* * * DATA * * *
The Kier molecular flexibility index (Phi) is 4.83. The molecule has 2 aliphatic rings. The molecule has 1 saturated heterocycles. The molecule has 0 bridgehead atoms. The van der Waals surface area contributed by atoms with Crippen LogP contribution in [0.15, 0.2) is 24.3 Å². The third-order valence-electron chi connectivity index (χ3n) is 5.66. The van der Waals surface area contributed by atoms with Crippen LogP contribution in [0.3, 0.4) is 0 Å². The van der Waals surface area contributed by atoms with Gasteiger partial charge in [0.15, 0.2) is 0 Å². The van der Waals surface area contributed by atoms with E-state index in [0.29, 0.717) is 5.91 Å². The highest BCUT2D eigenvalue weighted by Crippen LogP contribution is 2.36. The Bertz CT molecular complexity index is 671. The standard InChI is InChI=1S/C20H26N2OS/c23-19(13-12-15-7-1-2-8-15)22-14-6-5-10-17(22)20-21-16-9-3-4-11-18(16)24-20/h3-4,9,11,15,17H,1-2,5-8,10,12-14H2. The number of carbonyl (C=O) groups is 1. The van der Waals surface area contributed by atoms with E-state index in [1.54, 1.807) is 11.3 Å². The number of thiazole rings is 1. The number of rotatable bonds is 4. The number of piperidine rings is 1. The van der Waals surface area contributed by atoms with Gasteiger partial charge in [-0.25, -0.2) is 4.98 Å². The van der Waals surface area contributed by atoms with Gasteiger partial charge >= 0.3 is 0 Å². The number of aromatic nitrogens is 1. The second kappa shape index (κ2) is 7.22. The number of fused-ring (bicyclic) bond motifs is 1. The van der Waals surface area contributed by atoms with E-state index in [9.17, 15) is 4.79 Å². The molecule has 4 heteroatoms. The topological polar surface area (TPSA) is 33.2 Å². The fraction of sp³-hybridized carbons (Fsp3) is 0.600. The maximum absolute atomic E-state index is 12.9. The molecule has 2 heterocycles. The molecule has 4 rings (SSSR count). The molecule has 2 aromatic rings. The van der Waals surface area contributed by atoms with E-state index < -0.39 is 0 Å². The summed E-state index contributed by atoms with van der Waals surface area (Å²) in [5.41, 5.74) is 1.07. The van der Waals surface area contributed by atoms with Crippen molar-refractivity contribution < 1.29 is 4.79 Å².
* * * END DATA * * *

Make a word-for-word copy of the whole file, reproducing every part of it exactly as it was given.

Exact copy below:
The Kier molecular flexibility index (Phi) is 4.83. The molecule has 2 aliphatic rings. The molecule has 1 saturated heterocycles. The molecule has 0 bridgehead atoms. The van der Waals surface area contributed by atoms with Crippen LogP contribution in [0.15, 0.2) is 24.3 Å². The third-order valence-electron chi connectivity index (χ3n) is 5.66. The van der Waals surface area contributed by atoms with Crippen LogP contribution in [0.3, 0.4) is 0 Å². The van der Waals surface area contributed by atoms with Gasteiger partial charge in [0.15, 0.2) is 0 Å². The van der Waals surface area contributed by atoms with E-state index in [0.29, 0.717) is 5.91 Å². The highest BCUT2D eigenvalue weighted by Crippen LogP contribution is 2.36. The Bertz CT molecular complexity index is 671. The standard InChI is InChI=1S/C20H26N2OS/c23-19(13-12-15-7-1-2-8-15)22-14-6-5-10-17(22)20-21-16-9-3-4-11-18(16)24-20/h3-4,9,11,15,17H,1-2,5-8,10,12-14H2. The number of carbonyl (C=O) groups is 1. The van der Waals surface area contributed by atoms with E-state index in [1.54, 1.807) is 11.3 Å². The number of thiazole rings is 1. The number of rotatable bonds is 4. The number of piperidine rings is 1. The van der Waals surface area contributed by atoms with Gasteiger partial charge in [-0.25, -0.2) is 4.98 Å². The van der Waals surface area contributed by atoms with Gasteiger partial charge >= 0.3 is 0 Å². The number of aromatic nitrogens is 1. The second kappa shape index (κ2) is 7.22. The number of fused-ring (bicyclic) bond motifs is 1. The van der Waals surface area contributed by atoms with E-state index in [9.17, 15) is 4.79 Å². The molecule has 4 heteroatoms. The topological polar surface area (TPSA) is 33.2 Å². The fraction of sp³-hybridized carbons (Fsp3) is 0.600. The maximum absolute atomic E-state index is 12.9. The molecule has 2 heterocycles. The molecule has 4 rings (SSSR count). The molecule has 2 aromatic rings. The van der Waals surface area contributed by atoms with E-state index < -0.39 is 0 Å². The summed E-state index contributed by atoms with van der Waals surface area (Å²) in [5.41, 5.74) is 1.07. The van der Waals surface area contributed by atoms with Crippen molar-refractivity contribution < 1.29 is 4.79 Å².